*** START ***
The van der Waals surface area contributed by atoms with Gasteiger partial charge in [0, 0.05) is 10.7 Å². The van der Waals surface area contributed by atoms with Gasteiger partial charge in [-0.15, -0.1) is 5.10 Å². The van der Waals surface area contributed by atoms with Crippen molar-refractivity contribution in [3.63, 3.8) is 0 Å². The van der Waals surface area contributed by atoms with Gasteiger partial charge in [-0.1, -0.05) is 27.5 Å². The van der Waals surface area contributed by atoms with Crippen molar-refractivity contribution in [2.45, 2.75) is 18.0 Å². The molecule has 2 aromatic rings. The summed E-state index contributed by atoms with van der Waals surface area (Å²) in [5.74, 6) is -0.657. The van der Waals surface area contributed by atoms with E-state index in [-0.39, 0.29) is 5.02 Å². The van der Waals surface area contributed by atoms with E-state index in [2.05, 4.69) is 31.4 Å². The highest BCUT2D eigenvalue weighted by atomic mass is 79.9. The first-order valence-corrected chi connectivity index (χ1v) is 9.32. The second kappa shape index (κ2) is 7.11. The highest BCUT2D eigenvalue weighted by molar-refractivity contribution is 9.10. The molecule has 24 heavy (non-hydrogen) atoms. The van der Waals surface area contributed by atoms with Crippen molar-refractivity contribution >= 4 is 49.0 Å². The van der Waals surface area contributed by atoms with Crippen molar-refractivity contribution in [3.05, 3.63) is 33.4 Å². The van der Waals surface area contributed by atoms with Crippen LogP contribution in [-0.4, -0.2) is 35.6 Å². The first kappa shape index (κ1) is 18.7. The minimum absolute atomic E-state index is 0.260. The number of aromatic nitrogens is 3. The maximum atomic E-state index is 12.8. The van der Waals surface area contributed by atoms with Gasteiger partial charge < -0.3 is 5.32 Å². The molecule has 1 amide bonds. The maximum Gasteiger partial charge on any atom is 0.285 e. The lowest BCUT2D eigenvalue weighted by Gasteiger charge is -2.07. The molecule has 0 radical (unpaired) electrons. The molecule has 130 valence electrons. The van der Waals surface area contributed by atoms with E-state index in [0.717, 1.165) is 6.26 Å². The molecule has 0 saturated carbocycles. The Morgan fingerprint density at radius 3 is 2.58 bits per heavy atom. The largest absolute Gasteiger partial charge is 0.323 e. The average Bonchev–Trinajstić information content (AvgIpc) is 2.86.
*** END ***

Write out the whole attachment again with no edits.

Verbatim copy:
The van der Waals surface area contributed by atoms with Gasteiger partial charge in [0, 0.05) is 10.7 Å². The van der Waals surface area contributed by atoms with Gasteiger partial charge in [-0.15, -0.1) is 5.10 Å². The van der Waals surface area contributed by atoms with Crippen molar-refractivity contribution in [3.63, 3.8) is 0 Å². The van der Waals surface area contributed by atoms with Gasteiger partial charge in [-0.1, -0.05) is 27.5 Å². The van der Waals surface area contributed by atoms with Crippen molar-refractivity contribution in [2.45, 2.75) is 18.0 Å². The molecule has 2 aromatic rings. The summed E-state index contributed by atoms with van der Waals surface area (Å²) in [5.74, 6) is -0.657. The van der Waals surface area contributed by atoms with E-state index in [-0.39, 0.29) is 5.02 Å². The van der Waals surface area contributed by atoms with E-state index in [2.05, 4.69) is 31.4 Å². The highest BCUT2D eigenvalue weighted by atomic mass is 79.9. The first-order valence-corrected chi connectivity index (χ1v) is 9.32. The second kappa shape index (κ2) is 7.11. The highest BCUT2D eigenvalue weighted by molar-refractivity contribution is 9.10. The molecule has 24 heavy (non-hydrogen) atoms. The van der Waals surface area contributed by atoms with Crippen molar-refractivity contribution >= 4 is 49.0 Å². The van der Waals surface area contributed by atoms with Crippen molar-refractivity contribution in [3.05, 3.63) is 33.4 Å². The van der Waals surface area contributed by atoms with Crippen LogP contribution in [-0.4, -0.2) is 35.6 Å². The first kappa shape index (κ1) is 18.7. The minimum absolute atomic E-state index is 0.260. The number of aromatic nitrogens is 3. The maximum atomic E-state index is 12.8. The van der Waals surface area contributed by atoms with Gasteiger partial charge < -0.3 is 5.32 Å². The molecule has 1 amide bonds. The maximum Gasteiger partial charge on any atom is 0.285 e. The lowest BCUT2D eigenvalue weighted by Gasteiger charge is -2.07. The molecule has 0 radical (unpaired) electrons. The molecule has 130 valence electrons. The van der Waals surface area contributed by atoms with E-state index in [0.717, 1.165) is 6.26 Å². The molecule has 0 saturated carbocycles. The Morgan fingerprint density at radius 3 is 2.58 bits per heavy atom. The largest absolute Gasteiger partial charge is 0.323 e. The average Bonchev–Trinajstić information content (AvgIpc) is 2.86.